Management sciences focus on the management of organisations, providing learning opportunities for aspiring managers and leaders. Managers coordinate business activities and can either specialise in a field (eg marketing, finance, human resources) or be responsible for the overall management of business functions. Business Management develops competitive skills and competencies of learners to ethically and sustainably manage and lead small business units, departments, regions and entire organisations that operate nationally and globally. General management, strategic management, international business management, portfolio and project management in contemporary organisations are also addressed. Special attention is given to the importance and application of business ethics, corporate entrepreneurship, sustainable economic development, corporate social responsibility, corporate citizenship, and corporate governance.

Management support services provide support to managers to enable effective management.


Possible job titles related to management and management support services

Visit the National Career Advice Portal for more information about these occupations.

  • Administrative assistant
  • Administrative manager
  • Administrative officer
  • Business administrator
  • Business support coordinator
  • Client services administrator
  • Client services advisor
  • Corporate general manager
  • Corporate services manager
  • Customer service manager
  • Director
  • Entrepreneur
  • Importer or exporter
  • Lecturer (university)
  • Management consultant
  • Office administrator
  • Office manager
  • Personal assistant
  • Project manager
  • Researcher
  • Retail buyer
  • Retail manager
  • Sales representative (business services)
  • Small business manager
  • Supervisor


Possible work environments related to management and management support services

  • Manufacturing and consulting companies
  • Private and public enterprises
  • Research organisations
  • Self-employment


Find out more about careers in this field

  • Download the Career research document to learn more about different ways you could find information related to your career and study choices.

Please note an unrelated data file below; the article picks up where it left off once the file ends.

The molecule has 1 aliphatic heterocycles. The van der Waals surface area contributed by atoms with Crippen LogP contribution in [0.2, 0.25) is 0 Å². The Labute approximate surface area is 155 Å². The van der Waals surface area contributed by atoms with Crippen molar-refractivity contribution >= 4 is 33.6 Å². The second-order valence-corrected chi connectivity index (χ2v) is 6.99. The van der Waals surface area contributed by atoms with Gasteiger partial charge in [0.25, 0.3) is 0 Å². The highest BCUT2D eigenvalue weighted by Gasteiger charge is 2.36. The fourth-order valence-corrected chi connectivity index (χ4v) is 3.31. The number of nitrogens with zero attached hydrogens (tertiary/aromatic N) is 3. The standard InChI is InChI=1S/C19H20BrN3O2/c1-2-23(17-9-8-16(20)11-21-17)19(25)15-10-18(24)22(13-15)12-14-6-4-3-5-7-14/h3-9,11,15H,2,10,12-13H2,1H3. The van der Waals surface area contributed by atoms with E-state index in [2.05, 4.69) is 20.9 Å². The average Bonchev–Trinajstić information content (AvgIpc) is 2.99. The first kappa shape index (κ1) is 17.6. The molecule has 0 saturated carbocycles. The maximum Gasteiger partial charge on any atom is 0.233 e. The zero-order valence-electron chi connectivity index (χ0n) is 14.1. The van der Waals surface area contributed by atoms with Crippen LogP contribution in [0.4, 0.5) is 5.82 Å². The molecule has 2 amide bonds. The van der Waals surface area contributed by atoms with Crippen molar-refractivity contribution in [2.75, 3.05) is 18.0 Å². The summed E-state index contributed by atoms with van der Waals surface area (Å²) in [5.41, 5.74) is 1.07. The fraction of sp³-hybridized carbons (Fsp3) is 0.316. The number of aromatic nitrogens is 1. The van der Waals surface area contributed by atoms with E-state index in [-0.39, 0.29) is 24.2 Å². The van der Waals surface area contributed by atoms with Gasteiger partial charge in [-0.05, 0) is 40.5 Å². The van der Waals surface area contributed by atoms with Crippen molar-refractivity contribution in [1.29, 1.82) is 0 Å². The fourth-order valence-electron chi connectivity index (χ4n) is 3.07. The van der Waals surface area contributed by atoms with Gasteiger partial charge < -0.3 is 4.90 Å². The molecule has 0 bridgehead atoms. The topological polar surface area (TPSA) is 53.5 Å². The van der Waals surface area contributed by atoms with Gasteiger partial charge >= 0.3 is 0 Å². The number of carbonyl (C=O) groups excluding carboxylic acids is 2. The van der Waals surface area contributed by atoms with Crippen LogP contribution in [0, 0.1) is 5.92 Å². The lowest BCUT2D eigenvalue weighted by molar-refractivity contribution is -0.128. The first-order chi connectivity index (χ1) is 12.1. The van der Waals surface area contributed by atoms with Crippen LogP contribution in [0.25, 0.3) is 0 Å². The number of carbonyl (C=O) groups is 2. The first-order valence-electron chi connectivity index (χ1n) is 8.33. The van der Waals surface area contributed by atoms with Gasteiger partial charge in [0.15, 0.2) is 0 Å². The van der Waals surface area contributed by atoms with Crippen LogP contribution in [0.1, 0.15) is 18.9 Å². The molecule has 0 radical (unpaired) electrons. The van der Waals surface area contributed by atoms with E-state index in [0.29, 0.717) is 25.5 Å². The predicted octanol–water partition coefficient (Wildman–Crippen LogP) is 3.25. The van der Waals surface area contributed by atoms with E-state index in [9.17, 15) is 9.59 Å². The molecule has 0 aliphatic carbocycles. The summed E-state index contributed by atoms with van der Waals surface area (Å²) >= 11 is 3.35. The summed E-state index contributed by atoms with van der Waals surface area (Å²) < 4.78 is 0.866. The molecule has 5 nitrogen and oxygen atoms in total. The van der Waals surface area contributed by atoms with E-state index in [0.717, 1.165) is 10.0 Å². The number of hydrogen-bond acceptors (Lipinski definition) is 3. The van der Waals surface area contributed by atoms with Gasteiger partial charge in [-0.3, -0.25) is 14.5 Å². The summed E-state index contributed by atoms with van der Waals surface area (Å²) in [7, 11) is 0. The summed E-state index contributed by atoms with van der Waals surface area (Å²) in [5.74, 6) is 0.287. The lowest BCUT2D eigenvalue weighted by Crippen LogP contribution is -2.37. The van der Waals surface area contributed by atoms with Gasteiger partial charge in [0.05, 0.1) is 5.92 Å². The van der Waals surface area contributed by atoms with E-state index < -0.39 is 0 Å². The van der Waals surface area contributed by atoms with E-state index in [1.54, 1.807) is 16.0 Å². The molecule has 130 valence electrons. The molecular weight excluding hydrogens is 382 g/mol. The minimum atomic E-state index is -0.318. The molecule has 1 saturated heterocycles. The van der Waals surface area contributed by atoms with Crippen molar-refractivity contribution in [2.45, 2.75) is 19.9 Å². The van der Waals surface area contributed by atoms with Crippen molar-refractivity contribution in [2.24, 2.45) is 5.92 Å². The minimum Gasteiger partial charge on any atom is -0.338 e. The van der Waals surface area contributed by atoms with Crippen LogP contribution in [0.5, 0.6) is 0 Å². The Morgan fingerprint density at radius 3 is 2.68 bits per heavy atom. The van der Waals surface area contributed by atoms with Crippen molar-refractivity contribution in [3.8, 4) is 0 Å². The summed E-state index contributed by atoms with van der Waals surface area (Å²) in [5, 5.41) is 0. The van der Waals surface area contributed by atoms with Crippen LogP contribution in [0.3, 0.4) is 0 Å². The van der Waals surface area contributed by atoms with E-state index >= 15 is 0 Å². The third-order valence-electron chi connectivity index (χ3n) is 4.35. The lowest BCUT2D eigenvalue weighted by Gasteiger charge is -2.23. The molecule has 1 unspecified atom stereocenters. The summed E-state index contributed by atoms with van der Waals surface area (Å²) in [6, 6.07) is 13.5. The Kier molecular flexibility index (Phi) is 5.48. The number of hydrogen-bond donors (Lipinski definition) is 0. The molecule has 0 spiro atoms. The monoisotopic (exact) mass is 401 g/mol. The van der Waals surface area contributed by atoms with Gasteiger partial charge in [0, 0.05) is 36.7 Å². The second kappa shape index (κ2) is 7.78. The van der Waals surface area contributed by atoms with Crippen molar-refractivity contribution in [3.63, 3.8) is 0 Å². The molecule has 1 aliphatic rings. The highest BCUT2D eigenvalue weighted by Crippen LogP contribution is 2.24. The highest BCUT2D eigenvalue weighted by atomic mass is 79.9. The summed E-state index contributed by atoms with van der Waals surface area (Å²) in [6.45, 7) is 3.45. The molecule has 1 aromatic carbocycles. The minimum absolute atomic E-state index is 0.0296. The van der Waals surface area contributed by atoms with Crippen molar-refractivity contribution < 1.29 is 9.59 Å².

Marketing management


What is this all about?

In Marketing Management we focus on the activities and processes for creating, communicating, delivering, and exchanging value offerings with consumers, customers, partners, and society at large, and managing the relationship with those stakeholders in a societally responsible manner. Marketing management involves planning new product development, advertising, promotions and sales. In order to manage these tasks, market research is needed. Marketing practitioners are increasingly using online data and social networks to identify consumer needs and serve customers.


Possible job titles related to marketing management

Visit the National Career Advice Portal for more information about these occupations.

  • Account manager
  • Advertising account executive
  • Advertising account planner
  • Advertising manager
  • Advertising specialist
  • Auctioneer
  • Brand manager
  • Client services administrator
  • Client services advisor
  • Communication coordinator
  • Customer care manager
  • Customer care practitioner
  • Customer relationship manager
  • Customer service manager
  • Entrepreneur
  • Interactive and direct marketing strategist
  • Market development manager
  • Market research analyst
  • Marketing and communications specialist
  • Marketing coordinator
  • Marketing consultant
  • Marketing executive
  • Marketing manager
  • Marketing practitioner